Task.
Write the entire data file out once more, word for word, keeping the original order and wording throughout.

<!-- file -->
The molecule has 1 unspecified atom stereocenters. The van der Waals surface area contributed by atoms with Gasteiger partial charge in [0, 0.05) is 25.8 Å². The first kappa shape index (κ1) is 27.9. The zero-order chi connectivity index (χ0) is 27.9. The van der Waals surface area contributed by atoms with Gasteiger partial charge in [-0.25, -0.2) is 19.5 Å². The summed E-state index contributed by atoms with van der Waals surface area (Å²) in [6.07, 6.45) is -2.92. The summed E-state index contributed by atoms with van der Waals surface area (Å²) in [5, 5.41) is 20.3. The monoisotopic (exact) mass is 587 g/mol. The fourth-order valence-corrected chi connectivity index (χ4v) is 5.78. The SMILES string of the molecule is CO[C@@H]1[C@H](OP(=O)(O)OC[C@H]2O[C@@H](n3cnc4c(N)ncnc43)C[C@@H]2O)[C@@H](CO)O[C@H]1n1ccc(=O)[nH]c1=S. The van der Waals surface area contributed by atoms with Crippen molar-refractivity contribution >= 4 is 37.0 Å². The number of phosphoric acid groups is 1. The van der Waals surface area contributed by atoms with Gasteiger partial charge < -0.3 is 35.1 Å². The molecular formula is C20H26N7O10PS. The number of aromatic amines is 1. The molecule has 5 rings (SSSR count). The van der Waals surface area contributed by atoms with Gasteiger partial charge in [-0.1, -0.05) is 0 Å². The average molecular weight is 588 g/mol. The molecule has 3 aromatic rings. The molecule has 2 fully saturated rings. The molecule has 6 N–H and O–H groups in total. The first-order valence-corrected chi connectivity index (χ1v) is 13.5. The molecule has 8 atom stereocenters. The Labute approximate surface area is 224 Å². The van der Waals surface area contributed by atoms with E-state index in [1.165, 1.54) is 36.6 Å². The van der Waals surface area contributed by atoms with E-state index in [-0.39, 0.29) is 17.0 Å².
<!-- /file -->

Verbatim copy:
The molecule has 1 unspecified atom stereocenters. The van der Waals surface area contributed by atoms with Gasteiger partial charge in [0, 0.05) is 25.8 Å². The first kappa shape index (κ1) is 27.9. The zero-order chi connectivity index (χ0) is 27.9. The van der Waals surface area contributed by atoms with Gasteiger partial charge in [-0.25, -0.2) is 19.5 Å². The summed E-state index contributed by atoms with van der Waals surface area (Å²) in [6.07, 6.45) is -2.92. The summed E-state index contributed by atoms with van der Waals surface area (Å²) in [5, 5.41) is 20.3. The monoisotopic (exact) mass is 587 g/mol. The fourth-order valence-corrected chi connectivity index (χ4v) is 5.78. The SMILES string of the molecule is CO[C@@H]1[C@H](OP(=O)(O)OC[C@H]2O[C@@H](n3cnc4c(N)ncnc43)C[C@@H]2O)[C@@H](CO)O[C@H]1n1ccc(=O)[nH]c1=S. The van der Waals surface area contributed by atoms with Crippen molar-refractivity contribution >= 4 is 37.0 Å². The number of phosphoric acid groups is 1. The van der Waals surface area contributed by atoms with Gasteiger partial charge < -0.3 is 35.1 Å². The molecular formula is C20H26N7O10PS. The number of aromatic amines is 1. The molecule has 5 rings (SSSR count). The van der Waals surface area contributed by atoms with Gasteiger partial charge in [-0.1, -0.05) is 0 Å². The average molecular weight is 588 g/mol. The molecule has 3 aromatic rings. The molecule has 2 fully saturated rings. The molecule has 6 N–H and O–H groups in total. The first-order valence-corrected chi connectivity index (χ1v) is 13.5. The molecule has 8 atom stereocenters. The Labute approximate surface area is 224 Å². The van der Waals surface area contributed by atoms with E-state index in [1.165, 1.54) is 36.6 Å². The van der Waals surface area contributed by atoms with E-state index in [-0.39, 0.29) is 17.0 Å².